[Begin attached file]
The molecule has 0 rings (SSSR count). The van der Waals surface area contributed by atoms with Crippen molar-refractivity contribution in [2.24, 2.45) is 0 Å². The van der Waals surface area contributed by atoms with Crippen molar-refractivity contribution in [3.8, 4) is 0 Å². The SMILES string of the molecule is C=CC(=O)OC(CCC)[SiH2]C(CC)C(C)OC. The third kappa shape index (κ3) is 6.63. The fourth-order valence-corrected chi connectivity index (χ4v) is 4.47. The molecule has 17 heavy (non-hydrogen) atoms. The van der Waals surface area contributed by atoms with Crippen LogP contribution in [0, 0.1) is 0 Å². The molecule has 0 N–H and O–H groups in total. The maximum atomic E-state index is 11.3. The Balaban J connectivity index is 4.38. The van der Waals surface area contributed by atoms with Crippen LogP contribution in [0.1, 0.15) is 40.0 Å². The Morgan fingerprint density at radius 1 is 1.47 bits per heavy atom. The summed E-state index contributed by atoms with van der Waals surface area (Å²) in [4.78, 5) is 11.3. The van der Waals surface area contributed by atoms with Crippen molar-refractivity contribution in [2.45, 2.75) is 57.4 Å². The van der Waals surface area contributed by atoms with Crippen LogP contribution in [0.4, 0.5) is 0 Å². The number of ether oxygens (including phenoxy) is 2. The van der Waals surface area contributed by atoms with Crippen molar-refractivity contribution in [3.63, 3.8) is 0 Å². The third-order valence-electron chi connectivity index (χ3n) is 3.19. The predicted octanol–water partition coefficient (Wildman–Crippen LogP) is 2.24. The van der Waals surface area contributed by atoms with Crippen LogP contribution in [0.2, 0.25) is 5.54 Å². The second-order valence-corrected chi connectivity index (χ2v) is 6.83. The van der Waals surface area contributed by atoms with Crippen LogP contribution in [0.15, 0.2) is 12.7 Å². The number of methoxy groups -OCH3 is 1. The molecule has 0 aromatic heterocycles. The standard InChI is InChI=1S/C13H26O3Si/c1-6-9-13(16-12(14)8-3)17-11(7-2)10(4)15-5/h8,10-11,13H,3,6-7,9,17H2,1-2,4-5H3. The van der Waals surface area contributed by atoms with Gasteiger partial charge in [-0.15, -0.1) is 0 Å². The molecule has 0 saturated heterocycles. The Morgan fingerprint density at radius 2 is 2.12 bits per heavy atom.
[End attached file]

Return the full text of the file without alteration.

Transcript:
The molecule has 0 rings (SSSR count). The van der Waals surface area contributed by atoms with Crippen molar-refractivity contribution in [2.24, 2.45) is 0 Å². The van der Waals surface area contributed by atoms with Crippen molar-refractivity contribution in [3.8, 4) is 0 Å². The SMILES string of the molecule is C=CC(=O)OC(CCC)[SiH2]C(CC)C(C)OC. The third kappa shape index (κ3) is 6.63. The fourth-order valence-corrected chi connectivity index (χ4v) is 4.47. The molecule has 17 heavy (non-hydrogen) atoms. The van der Waals surface area contributed by atoms with Crippen LogP contribution in [0, 0.1) is 0 Å². The molecule has 0 N–H and O–H groups in total. The maximum atomic E-state index is 11.3. The Balaban J connectivity index is 4.38. The van der Waals surface area contributed by atoms with Crippen LogP contribution in [0.1, 0.15) is 40.0 Å². The Morgan fingerprint density at radius 1 is 1.47 bits per heavy atom. The summed E-state index contributed by atoms with van der Waals surface area (Å²) in [4.78, 5) is 11.3. The van der Waals surface area contributed by atoms with Crippen molar-refractivity contribution in [2.45, 2.75) is 57.4 Å². The van der Waals surface area contributed by atoms with Crippen LogP contribution in [0.4, 0.5) is 0 Å². The number of ether oxygens (including phenoxy) is 2. The van der Waals surface area contributed by atoms with Crippen molar-refractivity contribution in [3.63, 3.8) is 0 Å². The third-order valence-electron chi connectivity index (χ3n) is 3.19. The predicted octanol–water partition coefficient (Wildman–Crippen LogP) is 2.24. The van der Waals surface area contributed by atoms with Crippen LogP contribution in [0.2, 0.25) is 5.54 Å². The second-order valence-corrected chi connectivity index (χ2v) is 6.83. The van der Waals surface area contributed by atoms with Crippen LogP contribution in [0.15, 0.2) is 12.7 Å². The number of methoxy groups -OCH3 is 1. The molecule has 0 aromatic heterocycles. The standard InChI is InChI=1S/C13H26O3Si/c1-6-9-13(16-12(14)8-3)17-11(7-2)10(4)15-5/h8,10-11,13H,3,6-7,9,17H2,1-2,4-5H3. The van der Waals surface area contributed by atoms with Gasteiger partial charge in [-0.15, -0.1) is 0 Å². The molecule has 0 saturated heterocycles. The Morgan fingerprint density at radius 2 is 2.12 bits per heavy atom.